Brexit latest: Number of UK firms in critical financial distress soars 17%

Property sector hit hardest, followed by financial services, leisure and culture, research finds

Ben Chapman
Monday 29 April 2019 15:21
WTO director Pascal Lamy mocks Tory MP Iain Duncan Smith as he talks about Brexit

The number of UK businesses in “critical” financial distress jumped 17 per cent over the year to the end of March, with a significant deterioration seen in the first quarter of 2019 as Brexit uncertainty deepened.

Research by insolvency firm Begbies Traynor found that almost half a million businesses – one in seven of all UK companies – were in significant financial distress in the first three months of 2019.

The number of significantly distressed companies in the property sector jumped by 13 per cent to 48,182 for the quarter, from 42,512 in the same period a year ago.

Property was the worst-hit sector for the second quarter in a row, and was hurt by people holding off making big purchases including new homes.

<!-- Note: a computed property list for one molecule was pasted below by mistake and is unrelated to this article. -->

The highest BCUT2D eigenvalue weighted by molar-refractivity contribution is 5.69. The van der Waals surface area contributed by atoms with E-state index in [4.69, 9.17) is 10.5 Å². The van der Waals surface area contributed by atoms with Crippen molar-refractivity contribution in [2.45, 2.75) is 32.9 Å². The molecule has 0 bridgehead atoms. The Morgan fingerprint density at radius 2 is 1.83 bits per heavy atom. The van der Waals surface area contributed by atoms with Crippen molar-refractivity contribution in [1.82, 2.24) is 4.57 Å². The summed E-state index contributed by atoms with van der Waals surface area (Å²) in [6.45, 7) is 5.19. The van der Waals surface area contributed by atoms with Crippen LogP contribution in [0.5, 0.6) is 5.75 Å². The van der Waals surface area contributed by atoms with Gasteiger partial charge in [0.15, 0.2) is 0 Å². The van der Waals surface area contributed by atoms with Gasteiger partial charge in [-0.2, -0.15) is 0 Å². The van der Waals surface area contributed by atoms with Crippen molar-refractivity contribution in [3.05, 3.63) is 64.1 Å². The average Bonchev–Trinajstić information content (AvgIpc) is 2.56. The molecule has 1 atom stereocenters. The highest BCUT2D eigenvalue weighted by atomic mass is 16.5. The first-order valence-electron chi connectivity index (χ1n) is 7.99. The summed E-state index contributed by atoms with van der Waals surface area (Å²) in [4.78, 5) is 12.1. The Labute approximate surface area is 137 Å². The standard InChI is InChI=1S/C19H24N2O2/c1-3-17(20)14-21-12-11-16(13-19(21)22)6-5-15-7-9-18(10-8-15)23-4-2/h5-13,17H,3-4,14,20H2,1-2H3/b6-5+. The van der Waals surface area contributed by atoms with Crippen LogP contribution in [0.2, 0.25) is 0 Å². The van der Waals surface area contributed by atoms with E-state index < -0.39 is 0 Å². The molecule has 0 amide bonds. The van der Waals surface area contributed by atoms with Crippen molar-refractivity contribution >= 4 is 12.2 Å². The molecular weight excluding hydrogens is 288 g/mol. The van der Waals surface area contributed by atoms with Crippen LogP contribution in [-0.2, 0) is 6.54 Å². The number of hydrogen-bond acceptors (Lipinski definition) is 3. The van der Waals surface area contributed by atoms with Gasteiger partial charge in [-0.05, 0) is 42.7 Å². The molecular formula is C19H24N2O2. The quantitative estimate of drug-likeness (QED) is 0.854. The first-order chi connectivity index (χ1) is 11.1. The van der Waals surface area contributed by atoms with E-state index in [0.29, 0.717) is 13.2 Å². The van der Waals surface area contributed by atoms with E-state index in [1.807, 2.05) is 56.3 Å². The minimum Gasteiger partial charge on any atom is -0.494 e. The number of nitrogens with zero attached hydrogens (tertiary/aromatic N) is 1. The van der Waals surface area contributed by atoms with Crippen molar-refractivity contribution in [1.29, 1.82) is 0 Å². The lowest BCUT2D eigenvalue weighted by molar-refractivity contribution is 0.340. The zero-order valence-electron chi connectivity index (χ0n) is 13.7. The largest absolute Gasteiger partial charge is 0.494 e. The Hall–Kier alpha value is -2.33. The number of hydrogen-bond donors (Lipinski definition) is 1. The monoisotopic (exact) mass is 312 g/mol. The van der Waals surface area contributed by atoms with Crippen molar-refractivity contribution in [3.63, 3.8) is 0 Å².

House prices fell in England for the first time since 2012 in the three months to March 2019, dragged down by London and the southeast.

Brexit has been keeping people from entering the market, according to estate agents, while increased taxes on buy-to-let investments have continued to dampen demand.

Julie Palmer, partner at Begbies Traynor, said: “Many UK businesses are currently in limbo and deferring major investment decisions.

“This, combined with consumers holding back on big-ticket purchases, has resulted in increasing significant distress across many sectors.”

Companies involved in buying, selling and letting properties took the biggest hit, with a 16 per cent rise in the number in significant distress.

The construction sector saw a 10 per cent rise to 13,018, while the financial services, leisure and culture industries also suffered.

A series of well-known companies, including Debenhams and House of Fraser, have recently gone into administration.

Meanwhile, business investment fell for a fourth consecutive quarter in the final three months of 2018 – the first time this has happened since the economic downturn of 2008-09.

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